November 24, 2020 – A group of Congressmen wants to prod states into joining the Interstate Medical Licensure Compact, which aims to make it easier for providers to use telehealth to treat patients in other states.
US Rep. Ted Yoho (R-FL) has introduced a bill (HR 8723) that would prevent states from receiving funding from the Bureau of Health Workforce, a branch of the Health and Human Services Department’s Health Resources and Services Administration, unless they’ve joined the compact. The bill would give states three years to join the IMLC.
The bill would also prevent state licensing boards from receiving certain federal grants unless they have a “public awareness campaign to encourage specialty physicians to practice telemedicine.”
The IMLC, launched in 2017 by the Federation of State Medical Boards and now managed by its own governing board, aims to improve multi-state telehealth programs by providing a streamlined process for physicians to apply for and receive licenses to practice in other states.
The compact is now live in 25 states and Guam, while three states are members but not processing license applications and two states and Washington DC have passed legislation to join the compact but not acted on that yet. Another three states are pondering legislation.
Yoho, whose bill is co-sponsored by US Reps. Bennie Thompson (D-MS), Tom Tiffany (R-WI) and Jim Hagedorn (R-MN), is wading into an increasingly contentious debate over one of the biggest barriers to connected health expansion: state regulations that hinder and often prevent providers from using telehealth to treat patients in other states.
While some telehealth advocates support the IMLC, others say it doesn’t do enough to ease the burdensome process of practicing in multiple states – and they note the IMLC isn’t getting support from all the states, as its creators had hoped. An alternative might be a compact that allows states to recognize licenses issued in other states, or even one national license.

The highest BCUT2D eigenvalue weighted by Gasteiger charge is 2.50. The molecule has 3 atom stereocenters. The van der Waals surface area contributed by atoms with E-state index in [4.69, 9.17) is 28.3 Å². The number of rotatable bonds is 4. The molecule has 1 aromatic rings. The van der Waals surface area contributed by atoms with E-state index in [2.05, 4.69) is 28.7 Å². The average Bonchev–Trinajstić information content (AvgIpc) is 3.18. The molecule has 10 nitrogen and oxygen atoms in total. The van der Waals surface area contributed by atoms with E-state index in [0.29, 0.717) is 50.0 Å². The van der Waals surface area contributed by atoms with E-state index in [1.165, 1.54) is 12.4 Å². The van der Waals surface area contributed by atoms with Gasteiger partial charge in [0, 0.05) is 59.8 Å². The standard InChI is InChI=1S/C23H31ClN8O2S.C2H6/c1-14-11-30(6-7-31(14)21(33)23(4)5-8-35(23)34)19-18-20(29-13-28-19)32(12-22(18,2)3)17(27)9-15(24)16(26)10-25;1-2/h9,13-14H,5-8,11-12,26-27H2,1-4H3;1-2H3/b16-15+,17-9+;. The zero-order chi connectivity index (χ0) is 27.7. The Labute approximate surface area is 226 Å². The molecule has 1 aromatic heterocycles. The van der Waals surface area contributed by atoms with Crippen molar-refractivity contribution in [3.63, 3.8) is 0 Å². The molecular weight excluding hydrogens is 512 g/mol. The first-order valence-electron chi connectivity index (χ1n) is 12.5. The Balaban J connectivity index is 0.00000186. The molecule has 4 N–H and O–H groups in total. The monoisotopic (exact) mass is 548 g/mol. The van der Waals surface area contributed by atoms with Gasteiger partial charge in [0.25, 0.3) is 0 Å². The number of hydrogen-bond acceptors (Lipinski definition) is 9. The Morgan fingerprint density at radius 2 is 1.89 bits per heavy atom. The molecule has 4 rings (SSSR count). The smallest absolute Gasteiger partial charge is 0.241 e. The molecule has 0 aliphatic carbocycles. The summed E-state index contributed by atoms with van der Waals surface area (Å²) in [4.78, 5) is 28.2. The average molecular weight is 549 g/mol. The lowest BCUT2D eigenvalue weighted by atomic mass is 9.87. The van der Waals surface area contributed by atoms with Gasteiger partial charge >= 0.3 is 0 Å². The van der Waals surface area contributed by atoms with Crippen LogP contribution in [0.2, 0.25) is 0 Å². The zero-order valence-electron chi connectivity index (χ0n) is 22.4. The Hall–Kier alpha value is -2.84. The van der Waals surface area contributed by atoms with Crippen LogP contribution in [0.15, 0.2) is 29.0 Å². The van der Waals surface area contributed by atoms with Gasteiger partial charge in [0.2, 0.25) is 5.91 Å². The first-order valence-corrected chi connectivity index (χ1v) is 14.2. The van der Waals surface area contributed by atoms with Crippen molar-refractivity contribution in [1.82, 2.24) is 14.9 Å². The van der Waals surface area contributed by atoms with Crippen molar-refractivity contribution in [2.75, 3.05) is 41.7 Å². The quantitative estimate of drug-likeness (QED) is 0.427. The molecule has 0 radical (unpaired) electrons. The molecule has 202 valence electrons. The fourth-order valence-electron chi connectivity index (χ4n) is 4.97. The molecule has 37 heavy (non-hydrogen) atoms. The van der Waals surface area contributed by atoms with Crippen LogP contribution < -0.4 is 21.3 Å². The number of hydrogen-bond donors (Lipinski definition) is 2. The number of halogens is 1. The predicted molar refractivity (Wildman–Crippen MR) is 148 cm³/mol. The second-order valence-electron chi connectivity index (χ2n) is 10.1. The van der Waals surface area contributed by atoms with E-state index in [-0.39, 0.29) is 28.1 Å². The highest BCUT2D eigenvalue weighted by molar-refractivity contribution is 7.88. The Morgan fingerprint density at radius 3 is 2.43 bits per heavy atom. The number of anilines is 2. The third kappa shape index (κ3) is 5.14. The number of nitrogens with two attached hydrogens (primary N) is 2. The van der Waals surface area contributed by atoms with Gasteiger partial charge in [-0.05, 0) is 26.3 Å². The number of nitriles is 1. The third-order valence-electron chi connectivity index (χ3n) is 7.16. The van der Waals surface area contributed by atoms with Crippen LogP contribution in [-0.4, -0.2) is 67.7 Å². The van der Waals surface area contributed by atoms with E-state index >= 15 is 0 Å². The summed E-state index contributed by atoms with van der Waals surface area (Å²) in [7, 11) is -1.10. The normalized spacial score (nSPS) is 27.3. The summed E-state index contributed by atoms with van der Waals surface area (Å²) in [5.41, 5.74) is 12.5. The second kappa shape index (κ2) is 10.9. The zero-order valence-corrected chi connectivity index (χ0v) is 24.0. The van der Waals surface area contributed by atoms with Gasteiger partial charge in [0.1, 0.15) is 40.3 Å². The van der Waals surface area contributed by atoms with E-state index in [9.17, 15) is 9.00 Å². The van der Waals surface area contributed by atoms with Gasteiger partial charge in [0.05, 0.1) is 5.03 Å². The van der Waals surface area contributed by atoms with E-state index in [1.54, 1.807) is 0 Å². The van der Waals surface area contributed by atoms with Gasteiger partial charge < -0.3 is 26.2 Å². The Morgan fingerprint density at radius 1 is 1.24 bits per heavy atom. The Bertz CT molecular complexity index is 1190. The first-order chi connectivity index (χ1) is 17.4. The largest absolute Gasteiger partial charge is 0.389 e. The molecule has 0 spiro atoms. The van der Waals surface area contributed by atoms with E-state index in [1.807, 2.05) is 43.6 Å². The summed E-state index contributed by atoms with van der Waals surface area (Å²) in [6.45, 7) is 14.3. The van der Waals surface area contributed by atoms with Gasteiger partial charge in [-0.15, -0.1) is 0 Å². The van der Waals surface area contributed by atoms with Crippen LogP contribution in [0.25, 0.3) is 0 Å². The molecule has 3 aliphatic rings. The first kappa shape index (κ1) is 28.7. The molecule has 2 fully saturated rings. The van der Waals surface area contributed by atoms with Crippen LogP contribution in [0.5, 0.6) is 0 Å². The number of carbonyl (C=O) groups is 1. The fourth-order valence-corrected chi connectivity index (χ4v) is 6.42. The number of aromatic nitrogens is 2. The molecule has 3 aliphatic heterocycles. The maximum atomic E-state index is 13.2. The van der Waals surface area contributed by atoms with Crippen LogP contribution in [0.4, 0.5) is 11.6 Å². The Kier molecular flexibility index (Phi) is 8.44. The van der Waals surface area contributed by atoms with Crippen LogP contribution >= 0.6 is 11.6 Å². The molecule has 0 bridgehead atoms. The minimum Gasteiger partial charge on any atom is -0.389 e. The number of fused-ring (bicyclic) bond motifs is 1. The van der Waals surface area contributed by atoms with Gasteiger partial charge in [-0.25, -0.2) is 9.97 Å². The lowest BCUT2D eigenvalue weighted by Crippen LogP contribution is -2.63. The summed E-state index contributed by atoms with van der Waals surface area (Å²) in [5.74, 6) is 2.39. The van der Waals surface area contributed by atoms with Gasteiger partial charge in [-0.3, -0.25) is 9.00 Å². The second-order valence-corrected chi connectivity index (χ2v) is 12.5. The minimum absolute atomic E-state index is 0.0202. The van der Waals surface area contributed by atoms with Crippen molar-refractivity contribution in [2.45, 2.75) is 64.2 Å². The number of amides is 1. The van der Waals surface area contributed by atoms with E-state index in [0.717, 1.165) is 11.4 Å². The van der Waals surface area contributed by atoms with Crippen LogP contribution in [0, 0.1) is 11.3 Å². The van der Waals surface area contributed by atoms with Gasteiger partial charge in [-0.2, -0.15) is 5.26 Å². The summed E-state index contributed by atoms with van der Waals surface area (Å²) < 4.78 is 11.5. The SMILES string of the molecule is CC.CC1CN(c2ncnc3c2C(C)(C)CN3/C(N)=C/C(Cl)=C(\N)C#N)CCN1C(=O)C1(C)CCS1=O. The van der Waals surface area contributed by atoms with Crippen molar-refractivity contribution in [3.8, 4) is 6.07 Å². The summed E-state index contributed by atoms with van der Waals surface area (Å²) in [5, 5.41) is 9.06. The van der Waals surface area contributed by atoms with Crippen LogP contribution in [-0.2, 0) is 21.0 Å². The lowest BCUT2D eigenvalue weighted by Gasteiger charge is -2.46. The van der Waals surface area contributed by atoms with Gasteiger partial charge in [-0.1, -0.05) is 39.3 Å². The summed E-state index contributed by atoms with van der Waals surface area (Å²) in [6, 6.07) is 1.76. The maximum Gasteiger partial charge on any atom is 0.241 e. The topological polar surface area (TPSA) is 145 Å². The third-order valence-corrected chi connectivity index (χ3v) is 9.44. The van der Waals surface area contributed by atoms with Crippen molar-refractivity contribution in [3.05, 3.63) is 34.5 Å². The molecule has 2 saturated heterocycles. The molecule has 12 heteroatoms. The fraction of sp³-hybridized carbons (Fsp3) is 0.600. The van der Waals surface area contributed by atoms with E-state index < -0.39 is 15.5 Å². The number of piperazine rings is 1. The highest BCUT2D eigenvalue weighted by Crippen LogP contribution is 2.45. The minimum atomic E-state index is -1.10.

In response to the coronavirus pandemic, roughly half the states enacted emergency measures that recognize license portability, enabling care providers to use telehealth across state lines. But those measures have a limited shelf life, and federal lawmakers haven’t yet decided how to address licensure issues beyond COVID-19.
Two other bills before Congress target licensure during the pendemic. The Equal Access to Care Act, introduced in June by Senators Marsha Blackburn (R-TN) and Ted Cruz (R-TX), would allow a provider in any state to use telehealth to treat a patient in any location for up to 180 days after the national emergency. The Temporary Reciprocity to Ensure Access to Treatment (TREAT) Act, introduced in August by Senators Chris Murphy (D-CT) and Roy Blunt (R-MO), would enable healthcare providers in good standing to use connected health to treat patients in any state during the pandemic.
In a report released in October, the eHealth Initiative recommended federal support for licensure portability through a compact that enables care providers licensed in one compact state to practice in any other compact state – much like the Nurse Licensure Compact (NLC).
“Policymakers should ensure that all financial and policy incentives – including existing and new HRSA grants – encourage states to adopt a similar mutual recognition compact for physicians,” that report noted. “This path forward recognizes the rights of states to regulate the practice of medicine within their borders, protects patients, and at the same time facilitates access to care across state lines.”
The Alliance for Connected Care, meanwhile, is preparing to release a report this month that urges lawmakers to support license recognition in multiple states through “efforts to simplify and accelerate health professional licensure recognition across state lines,” which could come through compacts that allow states to recognize licenses from other states in that compact.
“Patients have long traveled across state lines for specialty care, but the COVID-19 pandemic has demonstrated that this care, particularly delivered through telehealth, can also help alleviate access issues in many other areas of health care,” the alliance says in a draft letter. “Looking beyond the public health emergency, one important way policymakers and health care regulators can permanently facilitate access to care is by allowing providers and patients to connect with each other regardless of their physical location.”